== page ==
“Michael lives and breathes surfing and surfboards,” said David Arganda, who ranks seventh on the WSL North America Men’s Longboard Tour and has been Mr. Takayama’s apprentice for the past 18 months. “He shows up on the beach to watch people ride his boards at contests.”
“It’s really cool to be a fly on the wall because he’s so obsessed with his craft and with being the best but also learning new things,” he said. “The people who know about Michael definitely know, and the other people who don’t know and aren’t patient are missing a lot.”
At the factory, Mr. Takayama’s younger son Kaimana, 24, who ranks eighth in the WSL International Men’s Longboard Tour, and grandson Noah (son of Takayama-san’s older son John) handle non-technical tasks such as taking orders and preparing boards for the Shipping, but it is Takayama-san, with the help of Arganda-san, who does the creative work.
Getting up between 2 and 3 am every day, Takayama-san drives the 15 miles from his house to the shop. “3 am is problem-solving class,” he said during a lunchtime interview, pulling his thick, shoulder-length, salt-and-pepper colored hair into a low ponytail. “My uncle used to go to his shop in the middle of the night and now I’m starting to understand why.”
Throughout the surfing world, the Takayama name has been associated with words like ‘royal’ and ‘iconic’, beginning with Donald Takayama’s distinguished career both in and out of the water.
“Donald was one of the first world famous board builders,” said LJ Richards, a former competitive surfer who now serves on the advisory board of the California Surf Museum in Oceanside. Mister. Richards, 82, added, “Michael sitting right next to me in Donald’s shop and watching him mold and build boards fits right into the next generation with that level of craftsmanship and craftsmanship.”
Born in Albuquerque to a German mother and Hawaiian-Japanese father, Michael Takayama was the youngest of four children. As a military family, they moved three times before settling in Southern California when Mr. Takayama was seven years old.
“That summer I discovered surfing and Uncle Donald who lived in Solana Beach, and from that point on it was the sea for me,” said Mr. Takayama.
He started competing when he was 10 years old and has never stopped. “Four years ago at Mexi Log Fest in Sayulita, I had the longest hang 10,” said the 55-year-old with a grin, referring to a competition in Mexico and the surfing position that requires all 10 toes to be wrapped around the nose of the board. “I smoked some of the kids and it felt good.”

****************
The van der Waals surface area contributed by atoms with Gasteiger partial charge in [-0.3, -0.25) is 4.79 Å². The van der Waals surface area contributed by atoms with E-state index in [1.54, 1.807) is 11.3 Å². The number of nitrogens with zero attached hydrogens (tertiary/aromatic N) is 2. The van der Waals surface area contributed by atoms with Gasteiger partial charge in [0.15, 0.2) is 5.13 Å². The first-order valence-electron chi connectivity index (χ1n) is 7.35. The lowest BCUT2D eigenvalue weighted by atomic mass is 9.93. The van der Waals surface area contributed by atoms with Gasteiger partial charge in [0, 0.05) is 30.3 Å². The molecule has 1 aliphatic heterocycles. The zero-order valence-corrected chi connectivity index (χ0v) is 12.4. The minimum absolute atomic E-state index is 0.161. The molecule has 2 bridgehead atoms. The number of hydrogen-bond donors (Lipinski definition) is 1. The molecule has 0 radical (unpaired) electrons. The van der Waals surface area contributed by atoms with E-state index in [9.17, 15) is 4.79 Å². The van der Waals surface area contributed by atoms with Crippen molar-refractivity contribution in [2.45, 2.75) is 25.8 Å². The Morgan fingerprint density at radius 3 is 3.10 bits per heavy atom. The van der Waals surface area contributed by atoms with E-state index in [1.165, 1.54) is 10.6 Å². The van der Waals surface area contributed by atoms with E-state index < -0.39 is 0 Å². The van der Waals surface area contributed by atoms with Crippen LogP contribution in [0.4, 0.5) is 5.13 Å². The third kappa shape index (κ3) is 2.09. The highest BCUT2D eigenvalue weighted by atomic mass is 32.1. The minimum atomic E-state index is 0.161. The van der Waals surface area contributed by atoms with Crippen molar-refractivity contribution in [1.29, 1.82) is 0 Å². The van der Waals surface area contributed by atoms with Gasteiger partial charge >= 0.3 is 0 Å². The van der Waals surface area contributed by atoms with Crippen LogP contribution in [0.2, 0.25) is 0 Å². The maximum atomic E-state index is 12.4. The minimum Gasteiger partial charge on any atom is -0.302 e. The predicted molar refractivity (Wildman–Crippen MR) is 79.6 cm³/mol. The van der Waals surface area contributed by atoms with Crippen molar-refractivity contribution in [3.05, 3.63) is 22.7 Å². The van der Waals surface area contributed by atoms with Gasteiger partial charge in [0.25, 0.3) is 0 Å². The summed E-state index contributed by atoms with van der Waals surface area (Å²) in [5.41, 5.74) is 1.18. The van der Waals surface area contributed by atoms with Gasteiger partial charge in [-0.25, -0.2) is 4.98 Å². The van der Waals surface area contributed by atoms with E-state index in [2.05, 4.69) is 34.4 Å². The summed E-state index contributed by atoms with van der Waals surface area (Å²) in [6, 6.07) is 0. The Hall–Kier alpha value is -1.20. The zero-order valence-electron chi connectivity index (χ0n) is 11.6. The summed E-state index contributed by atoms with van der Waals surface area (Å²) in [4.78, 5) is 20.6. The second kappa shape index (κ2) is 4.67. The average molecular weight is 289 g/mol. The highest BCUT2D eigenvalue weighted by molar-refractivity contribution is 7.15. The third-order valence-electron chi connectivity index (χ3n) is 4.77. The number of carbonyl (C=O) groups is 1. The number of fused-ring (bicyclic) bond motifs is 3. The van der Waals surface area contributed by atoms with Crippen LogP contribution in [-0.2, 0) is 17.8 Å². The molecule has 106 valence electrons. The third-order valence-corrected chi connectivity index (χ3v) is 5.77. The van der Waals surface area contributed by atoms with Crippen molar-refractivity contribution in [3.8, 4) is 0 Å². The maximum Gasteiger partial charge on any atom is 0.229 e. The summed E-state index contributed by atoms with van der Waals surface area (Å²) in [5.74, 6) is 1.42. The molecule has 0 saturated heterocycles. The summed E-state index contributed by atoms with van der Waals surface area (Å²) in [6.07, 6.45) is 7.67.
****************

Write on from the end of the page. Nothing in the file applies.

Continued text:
Although he spent hours in his uncle’s shop during his school days, Takayama-san spent nearly four decades installing floors and bathrooms. “I absolutely loved going into someone’s house and taking something old and making something new,” he said.
But when his uncle started passing on his tools and then died, Takayama-san started messing around in his uncle’s shop in earnest and then built a mold room in his own garage.
Less than a year later, his life changed. “I woke up one morning 55 pounds heavier than I am now. After 30 years of partying and drinking, I looked in the mirror and it was a matter of life or death,” he said. “The clarity came. I got stopped smoking tobacco and drinking alcohol.”
Mister. Takayama officially founded Michael Surfboards in 2019. Three-time world champion Honolua Blomfield won two of her titles on Michael Surfboards. At the Surfing For Hope Longboard Classic in Pismo Beach, California in October, 17 out of 80 pros chose to surf his boards. In this competition, Ms. Culhane won the women’s event on one of Takayama-san’s boards.
“My boards are really, really special. All have rainbows; it represents my father, who committed suicide when I was six years old,” Ms. Culhane said. “Michael understood the reasoning and made it an art form and not just a detail.”
“I consider myself more than a perfectionist,” said Mr. Takayama. “I redid boards because the color is wrong. I’ve seen people tell me something can’t be done, I’ll do it and then they copy my design. This process in its entirety is becoming a lost art and I happily see myself as a surfboard tailor for many more years to come, hopefully.”